January 9th, 2010

Summary: Orson Scott Card's Intergalactic Medicine Show, 2009

Summary: Orson Scott Card's Intergalactic Medicine Show, 2009

Intergalactic Medicine Show is almost five years old now. This year five issues appeared, though shorter ones than in the past. It remains a steady source of interesting fiction, a mix of SF and Fantasy and Horror, though on balance I would say 2009 was weaker than the past couple of years. The editor is Edmund R. Schubert.

The five issues included 28 stories, 175,000 words of fiction. (One story was a completion of a 2008 piece.) There were 1 novella, 6 novelettes, and 21 short stories, with four of the latter short-shorts (all of them David Lubar's little horror pieces). Besides the fiction, the site is stuffed with features, including movie reviews, essays, interviews, and book reviews.

The novella was "Hologram Bride" by Jackie Gamber (in two parts, May and July), enjoyable enough work, about a woman sent from ruined Earth to another planet to be a bride, only not much liking the arrangement. The best of the novelettes again came from Peter S. Beagle. "Vanishing" (March) tells of an old man, suddenly snatched away to a mysterious reenactment of his time as an American soldier monitoring the Berlin Wall, particularly his witness of a woman trying to escape East Berlin who is shot down by the Russian guards. The story moving examines the effect of these events on the old man, on a younger man with a very personal connection to the escapee, and on the Russian guard who was forced to shoot the woman. Other decent novelettes were by Tim Pratt, Geoffrey R. Cole, and Mary Robinette Kowal.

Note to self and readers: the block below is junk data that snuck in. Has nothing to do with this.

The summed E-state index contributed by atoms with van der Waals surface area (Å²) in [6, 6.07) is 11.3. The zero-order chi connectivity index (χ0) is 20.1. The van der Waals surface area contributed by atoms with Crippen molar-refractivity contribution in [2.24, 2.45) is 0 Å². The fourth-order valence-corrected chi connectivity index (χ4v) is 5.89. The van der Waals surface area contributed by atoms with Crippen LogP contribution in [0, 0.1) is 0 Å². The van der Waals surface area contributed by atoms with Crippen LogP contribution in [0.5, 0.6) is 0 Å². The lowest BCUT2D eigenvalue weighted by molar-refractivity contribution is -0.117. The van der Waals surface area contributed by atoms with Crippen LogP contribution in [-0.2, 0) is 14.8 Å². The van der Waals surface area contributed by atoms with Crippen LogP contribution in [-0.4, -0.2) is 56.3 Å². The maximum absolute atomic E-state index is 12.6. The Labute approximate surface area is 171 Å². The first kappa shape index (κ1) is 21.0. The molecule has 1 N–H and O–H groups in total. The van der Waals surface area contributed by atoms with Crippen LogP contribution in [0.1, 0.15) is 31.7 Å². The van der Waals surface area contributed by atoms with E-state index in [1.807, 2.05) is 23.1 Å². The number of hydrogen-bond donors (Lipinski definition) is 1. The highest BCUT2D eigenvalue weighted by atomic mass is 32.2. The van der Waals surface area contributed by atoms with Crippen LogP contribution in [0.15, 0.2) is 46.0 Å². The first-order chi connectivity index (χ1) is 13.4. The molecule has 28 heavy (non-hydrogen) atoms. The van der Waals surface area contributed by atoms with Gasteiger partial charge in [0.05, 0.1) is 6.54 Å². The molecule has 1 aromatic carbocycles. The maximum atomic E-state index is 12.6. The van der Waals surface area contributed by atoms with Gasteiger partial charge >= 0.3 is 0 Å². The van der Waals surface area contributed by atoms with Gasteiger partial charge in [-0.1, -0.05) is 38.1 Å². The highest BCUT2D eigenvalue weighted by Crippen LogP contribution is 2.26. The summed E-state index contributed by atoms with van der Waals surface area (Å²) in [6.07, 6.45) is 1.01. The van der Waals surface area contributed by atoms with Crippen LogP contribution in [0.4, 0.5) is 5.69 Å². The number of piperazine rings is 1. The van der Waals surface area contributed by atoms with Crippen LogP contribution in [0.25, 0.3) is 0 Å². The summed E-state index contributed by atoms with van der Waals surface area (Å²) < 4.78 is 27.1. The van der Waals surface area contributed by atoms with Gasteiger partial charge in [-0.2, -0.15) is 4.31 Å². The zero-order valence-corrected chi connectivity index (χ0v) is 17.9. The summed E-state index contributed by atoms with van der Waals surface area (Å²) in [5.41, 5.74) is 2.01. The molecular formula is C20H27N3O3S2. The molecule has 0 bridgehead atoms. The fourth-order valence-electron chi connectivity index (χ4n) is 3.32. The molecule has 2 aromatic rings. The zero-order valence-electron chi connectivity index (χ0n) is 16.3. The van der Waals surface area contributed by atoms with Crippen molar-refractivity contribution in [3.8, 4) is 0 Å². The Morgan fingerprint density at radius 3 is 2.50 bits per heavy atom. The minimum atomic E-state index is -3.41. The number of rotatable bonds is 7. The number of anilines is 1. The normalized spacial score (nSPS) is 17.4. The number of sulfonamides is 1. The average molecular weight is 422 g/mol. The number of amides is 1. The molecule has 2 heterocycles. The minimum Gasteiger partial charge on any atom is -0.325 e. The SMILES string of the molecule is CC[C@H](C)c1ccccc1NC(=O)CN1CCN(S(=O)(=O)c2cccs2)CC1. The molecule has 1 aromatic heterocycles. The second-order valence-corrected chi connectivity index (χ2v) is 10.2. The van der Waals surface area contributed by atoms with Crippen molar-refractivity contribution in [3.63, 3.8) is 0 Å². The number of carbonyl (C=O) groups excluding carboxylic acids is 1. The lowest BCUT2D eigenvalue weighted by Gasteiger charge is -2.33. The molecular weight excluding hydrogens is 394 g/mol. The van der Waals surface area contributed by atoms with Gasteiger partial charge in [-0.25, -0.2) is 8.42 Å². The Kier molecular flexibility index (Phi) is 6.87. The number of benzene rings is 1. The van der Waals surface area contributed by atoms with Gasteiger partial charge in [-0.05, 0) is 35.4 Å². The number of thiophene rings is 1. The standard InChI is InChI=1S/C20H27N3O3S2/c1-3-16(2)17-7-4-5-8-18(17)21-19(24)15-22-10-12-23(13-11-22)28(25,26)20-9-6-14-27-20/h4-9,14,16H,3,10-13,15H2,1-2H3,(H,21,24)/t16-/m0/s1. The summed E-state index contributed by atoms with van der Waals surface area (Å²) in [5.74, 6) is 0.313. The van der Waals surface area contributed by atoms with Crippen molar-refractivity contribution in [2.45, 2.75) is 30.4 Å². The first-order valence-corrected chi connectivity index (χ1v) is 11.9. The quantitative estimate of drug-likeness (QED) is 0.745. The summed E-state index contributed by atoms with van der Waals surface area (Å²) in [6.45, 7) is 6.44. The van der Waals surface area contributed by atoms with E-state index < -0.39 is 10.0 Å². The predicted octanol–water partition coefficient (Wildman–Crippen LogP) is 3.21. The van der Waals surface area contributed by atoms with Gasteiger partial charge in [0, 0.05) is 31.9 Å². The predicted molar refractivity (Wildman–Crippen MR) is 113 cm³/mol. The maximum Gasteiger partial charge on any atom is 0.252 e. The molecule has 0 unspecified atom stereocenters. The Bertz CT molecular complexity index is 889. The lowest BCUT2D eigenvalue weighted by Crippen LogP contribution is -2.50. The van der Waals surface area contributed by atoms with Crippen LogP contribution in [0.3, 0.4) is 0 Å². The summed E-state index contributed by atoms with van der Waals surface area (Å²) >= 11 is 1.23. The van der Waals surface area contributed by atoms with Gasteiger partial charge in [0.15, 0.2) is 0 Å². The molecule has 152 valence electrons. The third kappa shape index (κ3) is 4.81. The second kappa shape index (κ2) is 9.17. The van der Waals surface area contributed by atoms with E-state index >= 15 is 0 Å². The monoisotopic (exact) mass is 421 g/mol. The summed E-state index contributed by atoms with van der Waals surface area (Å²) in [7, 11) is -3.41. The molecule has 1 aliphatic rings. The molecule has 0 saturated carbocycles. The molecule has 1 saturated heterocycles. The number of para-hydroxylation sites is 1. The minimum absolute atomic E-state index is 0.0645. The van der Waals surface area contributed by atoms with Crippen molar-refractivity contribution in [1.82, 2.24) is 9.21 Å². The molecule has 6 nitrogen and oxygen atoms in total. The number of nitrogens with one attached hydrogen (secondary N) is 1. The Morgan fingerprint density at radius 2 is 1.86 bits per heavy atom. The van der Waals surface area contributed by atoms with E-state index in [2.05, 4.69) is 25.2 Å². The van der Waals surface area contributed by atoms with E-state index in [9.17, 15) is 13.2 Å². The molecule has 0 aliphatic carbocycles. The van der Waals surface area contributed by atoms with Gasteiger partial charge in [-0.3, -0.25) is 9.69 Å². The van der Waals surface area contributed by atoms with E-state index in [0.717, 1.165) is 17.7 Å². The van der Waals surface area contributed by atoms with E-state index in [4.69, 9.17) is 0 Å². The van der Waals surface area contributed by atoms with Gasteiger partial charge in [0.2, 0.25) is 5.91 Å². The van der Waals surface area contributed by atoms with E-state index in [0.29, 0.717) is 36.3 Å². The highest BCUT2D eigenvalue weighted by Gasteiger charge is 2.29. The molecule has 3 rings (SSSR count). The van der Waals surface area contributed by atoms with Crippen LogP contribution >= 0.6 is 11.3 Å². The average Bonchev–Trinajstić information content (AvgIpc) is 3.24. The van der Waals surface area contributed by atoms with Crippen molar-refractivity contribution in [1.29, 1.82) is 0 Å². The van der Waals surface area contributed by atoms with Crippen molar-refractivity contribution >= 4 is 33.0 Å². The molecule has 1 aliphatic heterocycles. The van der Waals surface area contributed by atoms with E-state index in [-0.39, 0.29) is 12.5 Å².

Good short stories include Saladin Ahmed's "Judgement of Swords and Souls" (September), about a young woman trying to become a dervish, but frustrated by political machinations in her lodge; Rebecca Day's "The Urn of Ravalos" (March), about a failed mage forced to confront again his Talent and also his inability to work with it; and Ian Creasey's "The Report of a Doubtful Creature" (November), in which Charles Darwin is asked to examine what seems to be a fairy. Also, I enjoyed stories by Eric James Stone, Eugie Foster, and Matthew S. Rotundo.

By my count 17 of 28 stories were SF, 61%, more than in 2008. And 7 of the stories, 25%, were by women, less than in 2008.